Although the CMA is a law that is beneficial in enforcing cybercrimes there have been identified gaps. To address such gaps the Fraud Act (FA) was established in 2006. According to the FA individual guilt includes any form of fraud including false representation, failure to disclose information, and abuse of position. If a person is convicted of a crime under the FA, the maximum term of punishment can include fines, imprisonment (up to ten years), or a combination of both (Bainbridge, p. 277).
One anticipated benefit of the FA is that it provides more punitive consequences than the CMA, for unauthorized access. Under the original CMA act only an individual who knowingly gained access to unapproved information was punished. Under the new FA there is also consequences for persons intending to authorize access to such confidential information (Bainbridge, p. 277). This is significant as it creates greater corporate accountability. With the existence of the CMA combined with the passing of the FA, hopefully incidents of cybercrime will go down.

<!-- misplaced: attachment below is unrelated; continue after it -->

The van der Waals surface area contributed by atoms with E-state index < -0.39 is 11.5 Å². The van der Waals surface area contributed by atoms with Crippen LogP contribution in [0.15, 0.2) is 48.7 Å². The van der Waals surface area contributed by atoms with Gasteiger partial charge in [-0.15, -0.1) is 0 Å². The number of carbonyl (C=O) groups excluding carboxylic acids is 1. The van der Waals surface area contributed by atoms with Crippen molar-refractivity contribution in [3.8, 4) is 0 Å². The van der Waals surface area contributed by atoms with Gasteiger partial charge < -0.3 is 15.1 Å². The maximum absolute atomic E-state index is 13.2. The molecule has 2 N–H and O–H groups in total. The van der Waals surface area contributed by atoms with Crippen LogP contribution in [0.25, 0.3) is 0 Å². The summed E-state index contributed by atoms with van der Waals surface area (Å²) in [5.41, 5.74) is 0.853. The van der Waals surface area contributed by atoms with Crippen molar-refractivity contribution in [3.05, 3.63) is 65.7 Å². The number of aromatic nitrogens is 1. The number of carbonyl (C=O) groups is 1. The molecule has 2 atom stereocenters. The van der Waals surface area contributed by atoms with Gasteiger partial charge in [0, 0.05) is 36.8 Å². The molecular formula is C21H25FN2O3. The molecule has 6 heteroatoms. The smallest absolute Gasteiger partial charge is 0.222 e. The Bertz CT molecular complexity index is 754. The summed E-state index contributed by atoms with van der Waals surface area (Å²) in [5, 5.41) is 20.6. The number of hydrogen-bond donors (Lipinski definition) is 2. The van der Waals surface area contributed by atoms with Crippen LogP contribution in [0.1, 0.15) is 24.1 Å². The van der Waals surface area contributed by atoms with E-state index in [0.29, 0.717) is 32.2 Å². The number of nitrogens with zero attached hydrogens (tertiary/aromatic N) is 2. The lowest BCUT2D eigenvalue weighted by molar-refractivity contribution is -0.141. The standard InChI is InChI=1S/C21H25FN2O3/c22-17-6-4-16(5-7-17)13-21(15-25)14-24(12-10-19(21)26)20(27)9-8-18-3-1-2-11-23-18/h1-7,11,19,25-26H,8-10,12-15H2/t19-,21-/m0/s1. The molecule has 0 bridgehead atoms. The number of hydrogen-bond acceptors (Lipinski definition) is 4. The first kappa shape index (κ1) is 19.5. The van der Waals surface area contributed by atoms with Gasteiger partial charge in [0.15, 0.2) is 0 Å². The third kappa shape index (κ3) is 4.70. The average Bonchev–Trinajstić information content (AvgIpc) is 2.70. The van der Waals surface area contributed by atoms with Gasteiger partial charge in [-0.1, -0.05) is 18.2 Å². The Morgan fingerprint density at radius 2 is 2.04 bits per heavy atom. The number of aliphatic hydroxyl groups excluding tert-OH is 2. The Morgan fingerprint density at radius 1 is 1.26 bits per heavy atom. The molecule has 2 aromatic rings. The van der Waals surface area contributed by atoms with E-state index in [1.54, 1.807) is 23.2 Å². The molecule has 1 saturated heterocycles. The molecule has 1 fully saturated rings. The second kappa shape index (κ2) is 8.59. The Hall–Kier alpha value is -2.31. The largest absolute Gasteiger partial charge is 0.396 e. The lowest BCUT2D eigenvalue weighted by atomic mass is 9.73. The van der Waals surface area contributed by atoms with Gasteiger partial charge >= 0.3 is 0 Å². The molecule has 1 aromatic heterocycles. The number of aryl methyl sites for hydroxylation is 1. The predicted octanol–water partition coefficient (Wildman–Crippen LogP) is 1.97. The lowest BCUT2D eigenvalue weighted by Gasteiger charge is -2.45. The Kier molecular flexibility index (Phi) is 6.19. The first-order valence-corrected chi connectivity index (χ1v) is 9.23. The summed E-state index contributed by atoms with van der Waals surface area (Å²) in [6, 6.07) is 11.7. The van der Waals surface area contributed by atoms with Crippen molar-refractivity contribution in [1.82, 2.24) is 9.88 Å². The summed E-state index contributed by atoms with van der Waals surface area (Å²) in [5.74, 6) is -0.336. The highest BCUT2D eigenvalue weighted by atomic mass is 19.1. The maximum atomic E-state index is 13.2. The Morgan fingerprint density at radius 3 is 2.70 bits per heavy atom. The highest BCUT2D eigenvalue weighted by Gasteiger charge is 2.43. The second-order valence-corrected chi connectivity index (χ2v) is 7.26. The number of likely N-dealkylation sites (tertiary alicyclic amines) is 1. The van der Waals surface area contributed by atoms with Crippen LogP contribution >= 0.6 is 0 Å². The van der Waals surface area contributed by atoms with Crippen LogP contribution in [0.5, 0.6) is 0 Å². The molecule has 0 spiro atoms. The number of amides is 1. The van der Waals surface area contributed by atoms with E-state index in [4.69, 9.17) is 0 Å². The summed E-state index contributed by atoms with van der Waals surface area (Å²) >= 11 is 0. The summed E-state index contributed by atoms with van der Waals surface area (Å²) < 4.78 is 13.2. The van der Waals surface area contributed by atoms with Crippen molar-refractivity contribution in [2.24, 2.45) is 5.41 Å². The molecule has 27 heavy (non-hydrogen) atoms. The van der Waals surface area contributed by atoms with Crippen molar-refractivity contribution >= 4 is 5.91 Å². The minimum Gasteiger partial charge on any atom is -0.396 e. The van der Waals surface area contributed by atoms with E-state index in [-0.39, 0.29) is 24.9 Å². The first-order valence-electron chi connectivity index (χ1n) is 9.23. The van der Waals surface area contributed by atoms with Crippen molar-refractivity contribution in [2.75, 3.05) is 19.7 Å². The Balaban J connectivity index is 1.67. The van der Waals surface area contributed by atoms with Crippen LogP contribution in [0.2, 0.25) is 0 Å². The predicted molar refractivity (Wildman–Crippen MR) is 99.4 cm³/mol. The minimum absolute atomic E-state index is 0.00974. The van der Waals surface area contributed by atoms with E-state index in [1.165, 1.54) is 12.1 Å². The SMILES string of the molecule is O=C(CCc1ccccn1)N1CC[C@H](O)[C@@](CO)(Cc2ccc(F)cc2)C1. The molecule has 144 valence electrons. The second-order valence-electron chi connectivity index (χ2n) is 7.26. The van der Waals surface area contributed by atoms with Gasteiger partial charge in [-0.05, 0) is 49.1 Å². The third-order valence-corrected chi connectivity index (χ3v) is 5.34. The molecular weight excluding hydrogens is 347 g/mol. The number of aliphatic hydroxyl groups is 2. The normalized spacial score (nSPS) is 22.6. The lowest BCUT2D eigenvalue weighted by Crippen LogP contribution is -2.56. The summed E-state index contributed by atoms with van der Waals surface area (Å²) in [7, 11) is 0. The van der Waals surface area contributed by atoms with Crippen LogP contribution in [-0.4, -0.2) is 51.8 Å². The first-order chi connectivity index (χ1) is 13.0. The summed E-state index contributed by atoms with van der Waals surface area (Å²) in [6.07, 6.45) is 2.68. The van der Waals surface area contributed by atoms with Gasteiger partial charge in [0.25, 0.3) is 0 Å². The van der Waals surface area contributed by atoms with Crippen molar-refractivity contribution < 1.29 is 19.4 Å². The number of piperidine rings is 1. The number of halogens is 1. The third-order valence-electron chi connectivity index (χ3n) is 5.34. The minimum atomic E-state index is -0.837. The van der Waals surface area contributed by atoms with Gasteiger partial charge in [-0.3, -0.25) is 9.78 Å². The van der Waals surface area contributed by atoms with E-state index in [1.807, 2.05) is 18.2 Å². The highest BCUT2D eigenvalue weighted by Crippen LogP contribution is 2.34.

It is extremely important for individuals and companies working with highly confidential information to incorporate protection mechanisms. This is especially true given the advanced nature of internal and external security attacks. For example denial of service attacks can flood a network with useless information. Once that happens a network can temporarily be rendered useless until the source of the attack is both identified and addressed. Even with the existence of the CMA and the FA, further laws could be forthcoming. This is due to the substantial level of disruption that continually takes place. Individuals who are involved in cybercrimes will ultimately stop at nothing to breach current Cybersecurity.